If you need some ideas, the following is a list of creative activities that you can do to help relieve your stress.
20 Creative Activities That Help to Relieve Stress
1. Doodle or scribble in a notebook. Draw yourself as a superhero or as a cartoon in a comic strip. Draw your favourite place to spend time. Draw with chalk on a chalkboard or sidewalk. You don’t need to have any skills at drawing. Simply put pen or pencil to the page and let your hand move across it.
2. Make a cut-and-paste collage. Cut pictures and words out of a flyer, newspaper or magazine and paste them on poster board. Make a collage of your perfect day or choose pictures based on your favourite quote. Alternatively, make a family history collage with old family photographs.
3. Try origami, which is the Japanese art of paper folding into shapes, such as birds and animals. There are many tutorials available on Pinterest.
4. Take photographs of things you think are beautiful. Print your pictures and frame them. Then hang them on your walls as a reminder of what you find beautiful. For example, I love taking pictures of butterflies, flowers, roads or train tracks, and trees.
5. Make a handmade thank you card for someone who has been a great help to you or an encouragement card for someone who needs their spirits uplifted.
6. Make a stuffed animal or doll. Make clothes for your doll. Try this “No-Sew Sock Bunny” Tutorial by One Little Project.
7. Create a mini-diorama of a scene you love using items you find in your home. Make a dollhouse and the furniture to go inside of it. Try this “Cardboard Castle” Tutorial by Adventure in a Box.
8. Make art with your fingerprints, such as fingerprint magnets on glass beads or bottle caps. Try this “Thumbprint Heart Glass Magnet” Tutorial by Rhythms of Play.
9. Paint a canvas using the “white on white” method. First, pick a flower or leaf from your yard or during a nature walk and place it on a white canvas (a fern leaf looks especially lovely). Then, paint over it with white paint until the entire canvas is covered in white. The texture of the flower or leaf will still be visible underneath.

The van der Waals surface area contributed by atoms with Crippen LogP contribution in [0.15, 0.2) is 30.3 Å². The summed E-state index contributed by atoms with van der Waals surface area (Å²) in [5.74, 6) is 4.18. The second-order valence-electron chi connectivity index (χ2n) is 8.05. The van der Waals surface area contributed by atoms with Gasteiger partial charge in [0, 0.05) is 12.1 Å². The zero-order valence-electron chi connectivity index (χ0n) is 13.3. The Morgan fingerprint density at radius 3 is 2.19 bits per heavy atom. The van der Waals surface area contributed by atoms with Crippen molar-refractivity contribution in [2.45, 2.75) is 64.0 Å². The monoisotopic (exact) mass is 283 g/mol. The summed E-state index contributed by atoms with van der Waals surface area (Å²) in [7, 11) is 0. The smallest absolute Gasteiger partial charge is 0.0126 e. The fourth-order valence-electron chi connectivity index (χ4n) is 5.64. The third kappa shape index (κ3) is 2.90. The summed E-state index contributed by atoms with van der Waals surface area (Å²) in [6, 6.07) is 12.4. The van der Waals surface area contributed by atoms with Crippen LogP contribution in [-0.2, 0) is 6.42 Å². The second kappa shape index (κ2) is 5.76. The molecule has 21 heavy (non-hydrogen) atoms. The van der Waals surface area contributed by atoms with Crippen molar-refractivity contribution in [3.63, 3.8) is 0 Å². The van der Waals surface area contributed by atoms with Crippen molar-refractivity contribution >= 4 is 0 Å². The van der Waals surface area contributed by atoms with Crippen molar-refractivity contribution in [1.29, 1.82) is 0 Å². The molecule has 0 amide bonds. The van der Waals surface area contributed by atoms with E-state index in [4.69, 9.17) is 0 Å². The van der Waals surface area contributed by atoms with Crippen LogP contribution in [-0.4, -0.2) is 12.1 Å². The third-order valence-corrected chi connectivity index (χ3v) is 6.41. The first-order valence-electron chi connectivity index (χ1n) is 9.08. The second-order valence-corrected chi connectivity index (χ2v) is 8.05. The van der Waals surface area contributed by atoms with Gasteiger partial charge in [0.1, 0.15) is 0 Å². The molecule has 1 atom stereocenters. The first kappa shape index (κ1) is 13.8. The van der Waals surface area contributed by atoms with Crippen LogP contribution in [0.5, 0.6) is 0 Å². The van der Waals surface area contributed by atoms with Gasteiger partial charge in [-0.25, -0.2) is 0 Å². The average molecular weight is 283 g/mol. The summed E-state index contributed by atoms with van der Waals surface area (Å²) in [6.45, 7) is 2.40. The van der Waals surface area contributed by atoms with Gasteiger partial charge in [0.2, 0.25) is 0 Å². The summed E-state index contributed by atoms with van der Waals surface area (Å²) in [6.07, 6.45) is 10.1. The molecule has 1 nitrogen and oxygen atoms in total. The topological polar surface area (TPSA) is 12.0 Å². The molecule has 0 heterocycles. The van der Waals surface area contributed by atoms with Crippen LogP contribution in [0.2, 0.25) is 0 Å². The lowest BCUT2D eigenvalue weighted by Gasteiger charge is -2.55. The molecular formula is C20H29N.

10. Paint a rock and hide it somewhere in a public place for a random person to find.
11. Make a snowflake out of paper. Try this “Paper Snowflake” Tutorial by Tifani Lyn.
12. Go for a walk in nature and collect natural materials, such as leaves, sticks, dirt, clay, etc. to create a decorative piece for your home, such as this lovely “Driftwood Orb” by Made in a Day.
13. If you like sewing, try quilting or cross-stitching.
14. Make something useful from scrap wood, such as a farmhouse coat rack. Get the coat rack tutorial here.
15. Knit or crochet a hat, scarf, mittens, or even a blanket.
16. Make jewellery, such as knotted bracelets or beaded necklaces.
17. Practice hand lettering and draw a motivational word on poster board or paint it on wood.
18. Bake a cake, muffins or cupcakes and decorate them with different colours of frosting.
19. Redecorate a room. When I was a teenager, I used to change the setup of my room every few months by moving the furniture around just to add a little variety in my life.
20. Decorate a treasure box to store all your treasured memories, photos or keepsakes, like this lovely sheet music “Treasure Box” by The Feathered Nest.
As you work on a craft project, take a deep breath and let the stresses of your life roll off your shoulders. Make sure to have fun, too!
- WebMD, “What is Dopamine?”
- Alban, Deane and Dr. Patrick, “The Mental Health Benefits of Art Are For Everyone”
I hope that you will find peace and inspiration through my blog and handmade creations!